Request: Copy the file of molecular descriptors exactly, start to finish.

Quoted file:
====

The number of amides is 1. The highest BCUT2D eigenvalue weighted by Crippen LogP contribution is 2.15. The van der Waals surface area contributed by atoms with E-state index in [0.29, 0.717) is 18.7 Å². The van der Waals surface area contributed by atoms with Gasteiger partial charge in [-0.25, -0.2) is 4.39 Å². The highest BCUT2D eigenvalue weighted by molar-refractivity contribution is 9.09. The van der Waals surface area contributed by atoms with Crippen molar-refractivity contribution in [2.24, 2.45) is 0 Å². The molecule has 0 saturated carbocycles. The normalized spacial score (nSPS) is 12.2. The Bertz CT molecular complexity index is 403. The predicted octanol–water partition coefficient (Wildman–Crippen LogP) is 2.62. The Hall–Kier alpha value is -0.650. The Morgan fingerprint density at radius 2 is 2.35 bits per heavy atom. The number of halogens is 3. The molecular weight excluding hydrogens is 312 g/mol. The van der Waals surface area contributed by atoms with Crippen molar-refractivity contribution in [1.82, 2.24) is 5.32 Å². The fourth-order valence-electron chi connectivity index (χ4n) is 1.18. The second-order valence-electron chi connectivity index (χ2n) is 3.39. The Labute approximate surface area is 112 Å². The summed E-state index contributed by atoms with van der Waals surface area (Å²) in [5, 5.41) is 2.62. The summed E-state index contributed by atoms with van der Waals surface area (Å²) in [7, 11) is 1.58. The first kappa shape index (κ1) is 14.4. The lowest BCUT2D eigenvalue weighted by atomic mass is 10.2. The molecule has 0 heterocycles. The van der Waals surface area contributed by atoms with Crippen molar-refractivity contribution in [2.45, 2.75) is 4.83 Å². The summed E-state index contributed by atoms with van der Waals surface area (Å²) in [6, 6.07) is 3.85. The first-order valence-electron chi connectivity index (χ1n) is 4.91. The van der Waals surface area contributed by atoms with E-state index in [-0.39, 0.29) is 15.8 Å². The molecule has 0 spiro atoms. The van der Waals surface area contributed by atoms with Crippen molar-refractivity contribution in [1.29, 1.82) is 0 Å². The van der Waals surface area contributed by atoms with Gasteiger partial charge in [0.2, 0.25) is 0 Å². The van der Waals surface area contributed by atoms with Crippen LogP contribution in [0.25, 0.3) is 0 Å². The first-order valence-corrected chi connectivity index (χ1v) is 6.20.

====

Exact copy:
The number of amides is 1. The highest BCUT2D eigenvalue weighted by Crippen LogP contribution is 2.15. The van der Waals surface area contributed by atoms with E-state index in [0.29, 0.717) is 18.7 Å². The van der Waals surface area contributed by atoms with Gasteiger partial charge in [-0.25, -0.2) is 4.39 Å². The highest BCUT2D eigenvalue weighted by molar-refractivity contribution is 9.09. The van der Waals surface area contributed by atoms with Crippen molar-refractivity contribution in [2.24, 2.45) is 0 Å². The molecule has 0 saturated carbocycles. The normalized spacial score (nSPS) is 12.2. The Bertz CT molecular complexity index is 403. The predicted octanol–water partition coefficient (Wildman–Crippen LogP) is 2.62. The Hall–Kier alpha value is -0.650. The Morgan fingerprint density at radius 2 is 2.35 bits per heavy atom. The number of halogens is 3. The molecular weight excluding hydrogens is 312 g/mol. The van der Waals surface area contributed by atoms with Crippen molar-refractivity contribution in [1.82, 2.24) is 5.32 Å². The fourth-order valence-electron chi connectivity index (χ4n) is 1.18. The second-order valence-electron chi connectivity index (χ2n) is 3.39. The Labute approximate surface area is 112 Å². The summed E-state index contributed by atoms with van der Waals surface area (Å²) in [5, 5.41) is 2.62. The summed E-state index contributed by atoms with van der Waals surface area (Å²) in [7, 11) is 1.58. The first kappa shape index (κ1) is 14.4. The lowest BCUT2D eigenvalue weighted by atomic mass is 10.2. The molecule has 0 heterocycles. The van der Waals surface area contributed by atoms with Crippen molar-refractivity contribution in [2.45, 2.75) is 4.83 Å². The summed E-state index contributed by atoms with van der Waals surface area (Å²) in [6, 6.07) is 3.85. The first-order valence-electron chi connectivity index (χ1n) is 4.91. The van der Waals surface area contributed by atoms with E-state index in [-0.39, 0.29) is 15.8 Å². The molecule has 0 spiro atoms. The van der Waals surface area contributed by atoms with Crippen molar-refractivity contribution in [1.29, 1.82) is 0 Å². The van der Waals surface area contributed by atoms with Gasteiger partial charge in [0.2, 0.25) is 0 Å². The van der Waals surface area contributed by atoms with Crippen LogP contribution in [0.25, 0.3) is 0 Å². The first-order valence-corrected chi connectivity index (χ1v) is 6.20.